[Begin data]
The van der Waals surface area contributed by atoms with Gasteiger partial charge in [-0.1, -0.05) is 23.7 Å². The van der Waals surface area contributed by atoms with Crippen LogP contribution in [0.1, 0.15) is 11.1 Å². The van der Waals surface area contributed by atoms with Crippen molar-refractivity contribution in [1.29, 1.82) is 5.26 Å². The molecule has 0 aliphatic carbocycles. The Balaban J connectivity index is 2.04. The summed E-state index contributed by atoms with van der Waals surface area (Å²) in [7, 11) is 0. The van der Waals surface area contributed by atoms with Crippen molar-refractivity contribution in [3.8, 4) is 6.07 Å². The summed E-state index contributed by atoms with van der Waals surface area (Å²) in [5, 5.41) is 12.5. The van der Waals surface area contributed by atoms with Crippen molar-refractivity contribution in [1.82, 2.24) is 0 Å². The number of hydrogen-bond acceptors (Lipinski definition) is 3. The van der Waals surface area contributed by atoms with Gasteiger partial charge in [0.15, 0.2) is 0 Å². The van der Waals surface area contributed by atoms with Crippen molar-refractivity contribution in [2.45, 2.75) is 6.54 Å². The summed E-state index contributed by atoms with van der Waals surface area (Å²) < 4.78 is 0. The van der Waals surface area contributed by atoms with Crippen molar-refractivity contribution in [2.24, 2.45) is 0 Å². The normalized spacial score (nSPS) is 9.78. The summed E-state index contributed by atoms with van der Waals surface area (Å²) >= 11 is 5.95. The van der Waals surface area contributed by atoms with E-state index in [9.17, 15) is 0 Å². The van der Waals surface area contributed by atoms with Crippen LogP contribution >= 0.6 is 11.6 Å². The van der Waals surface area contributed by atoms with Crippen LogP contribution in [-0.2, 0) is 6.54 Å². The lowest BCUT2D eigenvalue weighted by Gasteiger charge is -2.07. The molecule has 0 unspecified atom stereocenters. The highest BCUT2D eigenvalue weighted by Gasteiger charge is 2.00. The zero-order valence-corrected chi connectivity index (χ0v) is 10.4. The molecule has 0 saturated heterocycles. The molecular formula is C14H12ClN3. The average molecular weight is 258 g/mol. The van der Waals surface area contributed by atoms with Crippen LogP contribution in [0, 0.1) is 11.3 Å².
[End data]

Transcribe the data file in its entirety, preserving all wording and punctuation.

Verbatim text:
The van der Waals surface area contributed by atoms with Gasteiger partial charge in [-0.1, -0.05) is 23.7 Å². The van der Waals surface area contributed by atoms with Crippen LogP contribution in [0.1, 0.15) is 11.1 Å². The van der Waals surface area contributed by atoms with Crippen molar-refractivity contribution in [1.29, 1.82) is 5.26 Å². The molecule has 0 aliphatic carbocycles. The Balaban J connectivity index is 2.04. The summed E-state index contributed by atoms with van der Waals surface area (Å²) in [7, 11) is 0. The van der Waals surface area contributed by atoms with Crippen molar-refractivity contribution in [3.8, 4) is 6.07 Å². The summed E-state index contributed by atoms with van der Waals surface area (Å²) in [5, 5.41) is 12.5. The van der Waals surface area contributed by atoms with Crippen molar-refractivity contribution in [1.82, 2.24) is 0 Å². The number of hydrogen-bond acceptors (Lipinski definition) is 3. The van der Waals surface area contributed by atoms with Gasteiger partial charge in [0.15, 0.2) is 0 Å². The van der Waals surface area contributed by atoms with Crippen molar-refractivity contribution in [2.45, 2.75) is 6.54 Å². The summed E-state index contributed by atoms with van der Waals surface area (Å²) < 4.78 is 0. The van der Waals surface area contributed by atoms with Crippen molar-refractivity contribution in [2.24, 2.45) is 0 Å². The normalized spacial score (nSPS) is 9.78. The summed E-state index contributed by atoms with van der Waals surface area (Å²) >= 11 is 5.95. The van der Waals surface area contributed by atoms with E-state index in [9.17, 15) is 0 Å². The van der Waals surface area contributed by atoms with Crippen LogP contribution >= 0.6 is 11.6 Å². The van der Waals surface area contributed by atoms with Crippen LogP contribution in [-0.2, 0) is 6.54 Å². The lowest BCUT2D eigenvalue weighted by Gasteiger charge is -2.07. The molecule has 0 unspecified atom stereocenters. The highest BCUT2D eigenvalue weighted by Gasteiger charge is 2.00. The zero-order valence-corrected chi connectivity index (χ0v) is 10.4. The molecule has 0 saturated heterocycles. The molecular formula is C14H12ClN3. The average molecular weight is 258 g/mol. The van der Waals surface area contributed by atoms with Crippen LogP contribution in [0, 0.1) is 11.3 Å².